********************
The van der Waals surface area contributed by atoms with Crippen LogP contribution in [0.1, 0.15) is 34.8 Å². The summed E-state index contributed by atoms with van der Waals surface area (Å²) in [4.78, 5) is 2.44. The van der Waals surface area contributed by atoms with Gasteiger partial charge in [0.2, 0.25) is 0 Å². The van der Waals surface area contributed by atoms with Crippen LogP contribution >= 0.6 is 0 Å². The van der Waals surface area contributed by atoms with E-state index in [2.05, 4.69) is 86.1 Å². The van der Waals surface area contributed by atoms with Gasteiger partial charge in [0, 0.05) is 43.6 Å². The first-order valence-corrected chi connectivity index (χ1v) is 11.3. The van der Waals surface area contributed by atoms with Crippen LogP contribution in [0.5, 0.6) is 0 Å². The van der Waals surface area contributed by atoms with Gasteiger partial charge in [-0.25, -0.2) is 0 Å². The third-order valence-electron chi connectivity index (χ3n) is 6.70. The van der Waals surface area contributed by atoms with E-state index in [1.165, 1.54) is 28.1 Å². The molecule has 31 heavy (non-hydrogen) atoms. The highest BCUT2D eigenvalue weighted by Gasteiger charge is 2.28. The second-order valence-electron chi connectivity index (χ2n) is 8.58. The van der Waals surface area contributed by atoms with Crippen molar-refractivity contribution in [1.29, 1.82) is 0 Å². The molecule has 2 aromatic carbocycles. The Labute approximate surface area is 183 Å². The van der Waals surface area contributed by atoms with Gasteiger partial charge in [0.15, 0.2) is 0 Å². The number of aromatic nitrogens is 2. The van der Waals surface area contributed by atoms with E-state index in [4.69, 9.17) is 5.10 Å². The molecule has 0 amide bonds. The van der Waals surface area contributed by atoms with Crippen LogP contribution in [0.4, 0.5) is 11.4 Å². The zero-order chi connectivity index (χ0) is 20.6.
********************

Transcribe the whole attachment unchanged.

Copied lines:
The van der Waals surface area contributed by atoms with Crippen LogP contribution in [0.1, 0.15) is 34.8 Å². The summed E-state index contributed by atoms with van der Waals surface area (Å²) in [4.78, 5) is 2.44. The van der Waals surface area contributed by atoms with Gasteiger partial charge in [0.2, 0.25) is 0 Å². The van der Waals surface area contributed by atoms with Crippen LogP contribution >= 0.6 is 0 Å². The van der Waals surface area contributed by atoms with E-state index in [2.05, 4.69) is 86.1 Å². The van der Waals surface area contributed by atoms with Gasteiger partial charge in [0, 0.05) is 43.6 Å². The first-order valence-corrected chi connectivity index (χ1v) is 11.3. The van der Waals surface area contributed by atoms with Crippen LogP contribution in [0.5, 0.6) is 0 Å². The van der Waals surface area contributed by atoms with Gasteiger partial charge in [-0.25, -0.2) is 0 Å². The third-order valence-electron chi connectivity index (χ3n) is 6.70. The van der Waals surface area contributed by atoms with E-state index in [1.165, 1.54) is 28.1 Å². The molecule has 31 heavy (non-hydrogen) atoms. The highest BCUT2D eigenvalue weighted by Gasteiger charge is 2.28. The second-order valence-electron chi connectivity index (χ2n) is 8.58. The van der Waals surface area contributed by atoms with Crippen molar-refractivity contribution in [1.29, 1.82) is 0 Å². The molecule has 2 aromatic carbocycles. The Labute approximate surface area is 183 Å². The van der Waals surface area contributed by atoms with Gasteiger partial charge in [0.15, 0.2) is 0 Å². The number of aromatic nitrogens is 2. The van der Waals surface area contributed by atoms with E-state index in [4.69, 9.17) is 5.10 Å². The molecule has 0 amide bonds. The van der Waals surface area contributed by atoms with Crippen LogP contribution in [0.4, 0.5) is 11.4 Å². The zero-order chi connectivity index (χ0) is 20.6.